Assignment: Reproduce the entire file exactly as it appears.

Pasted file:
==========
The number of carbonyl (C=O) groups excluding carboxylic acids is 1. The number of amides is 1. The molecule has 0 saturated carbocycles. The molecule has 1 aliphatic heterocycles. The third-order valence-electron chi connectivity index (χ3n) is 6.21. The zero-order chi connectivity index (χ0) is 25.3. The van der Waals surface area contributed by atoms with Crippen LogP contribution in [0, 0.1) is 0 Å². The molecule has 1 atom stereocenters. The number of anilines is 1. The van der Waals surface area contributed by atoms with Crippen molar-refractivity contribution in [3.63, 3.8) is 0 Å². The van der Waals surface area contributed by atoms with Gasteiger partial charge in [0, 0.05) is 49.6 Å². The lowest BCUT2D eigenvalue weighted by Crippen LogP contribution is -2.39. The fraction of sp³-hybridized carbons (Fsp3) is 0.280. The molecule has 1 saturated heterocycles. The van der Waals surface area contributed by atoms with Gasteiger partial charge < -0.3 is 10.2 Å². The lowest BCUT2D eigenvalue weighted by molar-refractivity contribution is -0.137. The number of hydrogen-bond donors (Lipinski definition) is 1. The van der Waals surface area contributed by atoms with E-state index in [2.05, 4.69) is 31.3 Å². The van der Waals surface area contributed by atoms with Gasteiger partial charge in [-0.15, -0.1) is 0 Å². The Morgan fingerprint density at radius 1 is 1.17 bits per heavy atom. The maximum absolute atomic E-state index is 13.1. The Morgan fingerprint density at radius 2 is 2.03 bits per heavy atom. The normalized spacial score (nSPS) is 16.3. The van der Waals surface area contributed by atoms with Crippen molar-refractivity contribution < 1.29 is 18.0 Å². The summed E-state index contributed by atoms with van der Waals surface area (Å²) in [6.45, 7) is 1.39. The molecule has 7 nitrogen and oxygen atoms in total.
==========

The number of carbonyl (C=O) groups excluding carboxylic acids is 1. The number of amides is 1. The molecule has 0 saturated carbocycles. The molecule has 1 aliphatic heterocycles. The third-order valence-electron chi connectivity index (χ3n) is 6.21. The zero-order chi connectivity index (χ0) is 25.3. The van der Waals surface area contributed by atoms with Crippen LogP contribution in [0, 0.1) is 0 Å². The molecule has 1 atom stereocenters. The number of anilines is 1. The van der Waals surface area contributed by atoms with Crippen molar-refractivity contribution in [3.63, 3.8) is 0 Å². The van der Waals surface area contributed by atoms with Gasteiger partial charge in [0, 0.05) is 49.6 Å². The lowest BCUT2D eigenvalue weighted by Crippen LogP contribution is -2.39. The fraction of sp³-hybridized carbons (Fsp3) is 0.280. The molecule has 1 saturated heterocycles. The van der Waals surface area contributed by atoms with Gasteiger partial charge < -0.3 is 10.2 Å². The lowest BCUT2D eigenvalue weighted by molar-refractivity contribution is -0.137. The number of hydrogen-bond donors (Lipinski definition) is 1. The van der Waals surface area contributed by atoms with E-state index in [2.05, 4.69) is 31.3 Å². The van der Waals surface area contributed by atoms with Gasteiger partial charge in [-0.15, -0.1) is 0 Å². The Morgan fingerprint density at radius 1 is 1.17 bits per heavy atom. The maximum absolute atomic E-state index is 13.1. The Morgan fingerprint density at radius 2 is 2.03 bits per heavy atom. The normalized spacial score (nSPS) is 16.3. The van der Waals surface area contributed by atoms with Crippen molar-refractivity contribution < 1.29 is 18.0 Å². The summed E-state index contributed by atoms with van der Waals surface area (Å²) in [6.45, 7) is 1.39. The molecule has 7 nitrogen and oxygen atoms in total.